Is blueing less "blue" now? Old vs new M10
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    Is blueing less "blue" now? Old vs new M10

    Hello again all,

    Id like to ask the community a question that's been burning at the back of my head as of late.

    I finally got to visit the larger Gander Mountain downstate just to see what they had different from where I live, and while perusing their much more diverse stock of revolvers I noticed that the majority of the bluing finish on the new revolvers are more of a black than a "blue". I especially noticed this(among other things) on the newer S&W Model 10 revolvers. In comparison, the bluing on my model 10-10 has more of a blue-ish hue to it. Even the Taurus m66 they had looked more black, however some of the single actions(don't remember brand names) where more blue. Could it just be that the metal on my model 10 turned blue from age and use, or is this just a product of the current manufacturing process?

    Just wonderin',

    Thanks.

    P.S.

    The newer Model 10 felt a bit less hefty to for some reason
    Rossi likes this.

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    I have to agree. The S&W 10-9 I just got done working on - had a very noticeable - almost deep navy blue finish. I haven't seen anything that blue in the last few years of new guns anyway.
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    Change in the process.
    While not as pretty, the new finishes are more durable and more corrosion resistant.
    Rossi and gasbag like this.
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    The bluing process has changed over the years. The older guns were blued in a hot bluing process that most manufacturers no longer use for a variety of reasons. The older blue is a deeper, smoother, richer looking blue where as the newer guns are more black in color and usually not as deep or shiny. The link will give you the technical basics.

    Bluing (steel) - Wikipedia, the free encyclopedia
    Reddrage, Rossi, rogertc1 and 1 others like this.




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    Quote Originally Posted by BigSkiff View Post
    The bluing process has changed over the years. The older guns were blued in a hot bluing process that most manufacturers no longer use for a variety of reasons. The older blue is a deeper, smoother, richer looking blue where as the newer guns are more black in color and usually not as deep or shiny. The link will give you the technical basics.

    Bluing (steel) - Wikipedia, the free encyclopedia

    Great link! Thanks for posting.
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    Wow! Didn't know this about the bluing, though I also have noticed a difference. The nicest finishes I've seen have been on some of the older Colt guns, followed by S&W. Some of the old S&W's didn't have the "bright" blue finish - not quite as pretty. I like how some of the older Smith's with the bright blue can have almost a silvery shimmery look to them, Don't know if that's patina or what. My 1959 model 14 has scratches, but I'd never get it refinished, as nobody could recreate what's on it now.

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    Quote Originally Posted by Rossi View Post
    Wow! Didn't know this about the bluing, though I also have noticed a difference. The nicest finishes I've seen have been on some of the older Colt guns, followed by S&W. Some of the old S&W's didn't have the "bright" blue finish - not quite as pretty. I like how some of the older Smith's with the bright blue can have almost a silvery shimmery look to them, Don't know if that's patina or what. My 1959 model 14 has scratches, but I'd never get it refinished, as nobody could recreate what's on it now.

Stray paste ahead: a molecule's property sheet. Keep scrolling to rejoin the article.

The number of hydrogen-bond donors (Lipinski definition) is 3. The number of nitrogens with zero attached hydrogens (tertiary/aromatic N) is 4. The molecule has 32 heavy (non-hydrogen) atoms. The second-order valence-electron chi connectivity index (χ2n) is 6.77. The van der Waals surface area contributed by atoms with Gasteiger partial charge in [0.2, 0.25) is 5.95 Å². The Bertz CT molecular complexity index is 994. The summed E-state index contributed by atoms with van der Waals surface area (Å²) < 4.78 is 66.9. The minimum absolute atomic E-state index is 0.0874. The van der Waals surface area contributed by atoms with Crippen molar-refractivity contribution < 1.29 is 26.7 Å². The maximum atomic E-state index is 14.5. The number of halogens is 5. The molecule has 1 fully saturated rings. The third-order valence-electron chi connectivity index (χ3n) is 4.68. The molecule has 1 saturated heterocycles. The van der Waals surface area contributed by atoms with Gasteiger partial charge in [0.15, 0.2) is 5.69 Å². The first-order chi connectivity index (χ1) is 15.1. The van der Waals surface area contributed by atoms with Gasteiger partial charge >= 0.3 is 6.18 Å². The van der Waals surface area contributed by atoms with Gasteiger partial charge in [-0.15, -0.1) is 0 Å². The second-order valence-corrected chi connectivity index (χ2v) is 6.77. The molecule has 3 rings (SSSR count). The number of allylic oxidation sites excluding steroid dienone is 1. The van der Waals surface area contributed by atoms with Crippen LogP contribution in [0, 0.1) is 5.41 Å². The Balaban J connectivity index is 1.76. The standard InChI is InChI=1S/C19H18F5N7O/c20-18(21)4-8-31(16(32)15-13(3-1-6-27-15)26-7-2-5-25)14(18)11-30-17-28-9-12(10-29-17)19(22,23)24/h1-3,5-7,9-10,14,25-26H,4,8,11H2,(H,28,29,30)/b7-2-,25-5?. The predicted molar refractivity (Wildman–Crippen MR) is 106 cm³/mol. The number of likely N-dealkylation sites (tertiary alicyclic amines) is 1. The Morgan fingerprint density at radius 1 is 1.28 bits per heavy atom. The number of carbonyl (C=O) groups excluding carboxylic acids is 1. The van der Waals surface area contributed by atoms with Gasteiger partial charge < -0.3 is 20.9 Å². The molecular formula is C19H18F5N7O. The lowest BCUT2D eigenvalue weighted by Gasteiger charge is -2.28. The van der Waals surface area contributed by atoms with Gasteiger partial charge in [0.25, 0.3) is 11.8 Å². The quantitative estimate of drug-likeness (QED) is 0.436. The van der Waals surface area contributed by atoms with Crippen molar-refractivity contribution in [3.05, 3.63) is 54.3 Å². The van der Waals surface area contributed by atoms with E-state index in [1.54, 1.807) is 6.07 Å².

Actually there are places that will still do the hot blue and do a beautiful job of it. Although I don't know this to be a fact personally, I have heard that the S&W Custom shop will rebuild and refinish older guns and have the ability to still do the old hot blue finishes. I've been told they are really nice. That may be BS or it may be fact. I've never had need of a reblue so I never really pursued the information any further. Besides S&W there are a number of gunsmiths that do rebluing the old fashion way and do it very nicely.
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    The outcome of a bluing job will largely depend on the preparation. Older S&W revolvers still had a good amount of polishing that resulted in a shiny "blue". The Colt Python and Korth revolvers were polished with particular care and the Python was finished off with a leather wheel.

    Ford's in Florida is one of the best bluing facilities when it comes to restoring older S&W revolvers.

    Ford's Custom Gun Refinishing - Ford's Desert Eagle Sights
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  10. #9
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    Quote Originally Posted by BigSkiff View Post
    The bluing process has changed over the years. The older guns were blued in a hot bluing process that most manufacturers no longer use for a variety of reasons. The older blue is a deeper, smoother, richer looking blue where as the newer guns are more black in color and usually not as deep or shiny. The link will give you the technical basics.

    Bluing (steel) - Wikipedia, the free encyclopedia
    The shine comes from polishing of the metal, not the bluing process.
    Here are two 1911's I've blued in the same hot bath. The only difference is that one was polished the other was bead blasted.

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    On hot blue the shine comes from polishing, on rust blue it comes rather from that extra coat. I used 400 grit on the K98ks, they still have a nice shine.


 

 
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